Identities Of 24 Victims In Okla. Tornado Emerge
MELISSA BLOCK, HOST:
This is ALL THINGS CONSIDERED from NPR News, I'm Melissa Block.
ROBERT SIEGEL, HOST:
And I'm Robert Siegel. In Moore, Okla., today, details about some of the people killed in the massive tornado began to emerge. Ten of them are children. They include a 4-month-old girl whose mother also died, an infant and her 4-year-old sister, and seven third-graders who were trapped in the Plaza Towers Elementary School.
As the community prepares to bury its dead, already authorities are grappling with questions of how to keep residents safe, especially children. NPR's Kirk Siegler has this story from Moore.
KIRK SIEGLER, BYLINE: Toward the end of a cul-de-sac where home after home is leveled, Bennie Banning(ph) is standing in her driveway with a box of photos and some insurance papers she found in the rubble of her home and smashed-up car, behind her.
BENNIE BANNING: Well, I did find some pictures. These are from my girls growing up, some old pictures 'cause my daughters are 27 and 30 now. And trying to find something from my mom and dad 'cause my mom and dad both passed away. So I'm trying to find pictures of them.
SIEGLER: Banning has insurance and will soon start filing the claim so she can try to rebuild here. She's going to look into having a safe room or a shelter included. But for now, she says she's just glad her entire family is safe; especially her granddaughter, who rode out the tornado in the nearby Plaza Towers Elementary School where several young children died.
BANNING: Her teacher said that she laid on her and her son in the bathroom, one of the bathrooms. And the kids were both covered in mud, but neither one of them had a scratch on them. They were saved.
SIEGLER: There are many questions why there weren't tornado shelters in that school and for that matter, many of the homes and buildings in this community, where tornados are a way of life. Local officials say they're now mulling an ordinance that would require all new homes built in Moore to include tornado shelters.
But in an afternoon news conference, Oklahoma's state emergency manager, Albert Ashwood, said all of the tornado-proofing in the world probably wouldn't have saved the kids, and other victims, due to the power of the tornado, now confirmed to have been the highest on the scale, with winds of more than 200 miles an hour.
ALBERT ASHWOOD: This is the anomaly that flattens everything to the ground. So it's a bit remiss to say that tornado precautions were not taken, or facilities were not strong enough. Can they always be stronger? Absolutely. But I think everything was done that could be done, at the time.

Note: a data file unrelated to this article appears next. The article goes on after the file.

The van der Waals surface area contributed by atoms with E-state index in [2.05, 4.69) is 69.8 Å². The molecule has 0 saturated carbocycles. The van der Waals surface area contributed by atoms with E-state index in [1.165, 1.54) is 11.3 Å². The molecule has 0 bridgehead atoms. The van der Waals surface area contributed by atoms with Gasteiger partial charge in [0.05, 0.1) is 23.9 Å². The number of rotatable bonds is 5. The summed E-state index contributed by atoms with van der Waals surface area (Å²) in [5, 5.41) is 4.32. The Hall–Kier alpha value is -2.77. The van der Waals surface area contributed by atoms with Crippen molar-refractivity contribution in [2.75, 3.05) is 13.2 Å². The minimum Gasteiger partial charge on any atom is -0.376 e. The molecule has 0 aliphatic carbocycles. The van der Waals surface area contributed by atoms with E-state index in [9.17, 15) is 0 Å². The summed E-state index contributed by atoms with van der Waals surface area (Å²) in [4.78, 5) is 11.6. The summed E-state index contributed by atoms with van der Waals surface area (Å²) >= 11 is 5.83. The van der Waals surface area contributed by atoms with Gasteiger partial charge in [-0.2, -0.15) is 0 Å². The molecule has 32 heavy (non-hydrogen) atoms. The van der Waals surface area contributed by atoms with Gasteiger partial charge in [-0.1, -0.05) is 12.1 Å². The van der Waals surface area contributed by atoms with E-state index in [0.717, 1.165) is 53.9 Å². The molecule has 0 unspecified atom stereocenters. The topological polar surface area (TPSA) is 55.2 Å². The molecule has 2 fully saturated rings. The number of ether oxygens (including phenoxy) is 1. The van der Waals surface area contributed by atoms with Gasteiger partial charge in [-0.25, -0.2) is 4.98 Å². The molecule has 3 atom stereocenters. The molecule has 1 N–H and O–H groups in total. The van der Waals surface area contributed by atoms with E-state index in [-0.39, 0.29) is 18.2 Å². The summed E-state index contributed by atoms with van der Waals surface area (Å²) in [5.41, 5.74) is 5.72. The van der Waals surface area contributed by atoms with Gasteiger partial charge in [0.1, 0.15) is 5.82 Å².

SIEGLER: At that same news conference, authorities for the first time gave a clearer picture of the extent of the damages here - thousands of homes damaged or destroyed, and at least 33,000 people affected by the storm. And soon, the funerals will begin. Oklahoma City Mayor Mick Cornett.
MAYOR MICK CORNETT: This is going to be a tough weekend for us as we bury those children who died in the elementary school, and the rest of our citizens who fought from the storm and just couldn't evade the terror.
(SOUNDBITE OF DEBRIS-REMOVAL NOISES)
SIEGLER: Now, two days after the storm, Moore is in full-on cleanup mode. Priority is to get the piles of debris and rubble moved out of the neighborhoods, shopping malls and streets, so homeowners can get back in and start filing insurance claims.
UNIDENTIFIED WOMAN: We need a wa - can you guys toss a water over to these guys?
SIEGLER: That debris removal is going on in earnest at this home owned by a local real estate agent. A dozen of his co-workers have banded together to sift through the piles of rubble that was his home and his belongings. It takes three of them to lift up what's left of a heavy refrigerator, and drag it toward the street.
UNIDENTIFIED WOMAN: OK, watch out...
(SOUNDBITE OF THUD)
This afternoon, everyone who was evacuated is being allowed back into their properties for the first time since Monday, but some had clearly ducked around security checkpoints. Community leaders were also making plans to make sure a local high school graduation went on as planned this weekend, a small sign that some parts of Moore may soon be starting to move on.
Kirk Siegler, NPR News, Moore, Okla.
NPR transcripts are created on a rush deadline by Verb8tm, Inc., an NPR contractor, and produced using a proprietary transcription process developed with NPR. This text may not be in its final form and may be updated or revised in the future. Accuracy and availability may vary. The authoritative record of NPR’s programming is the audio record.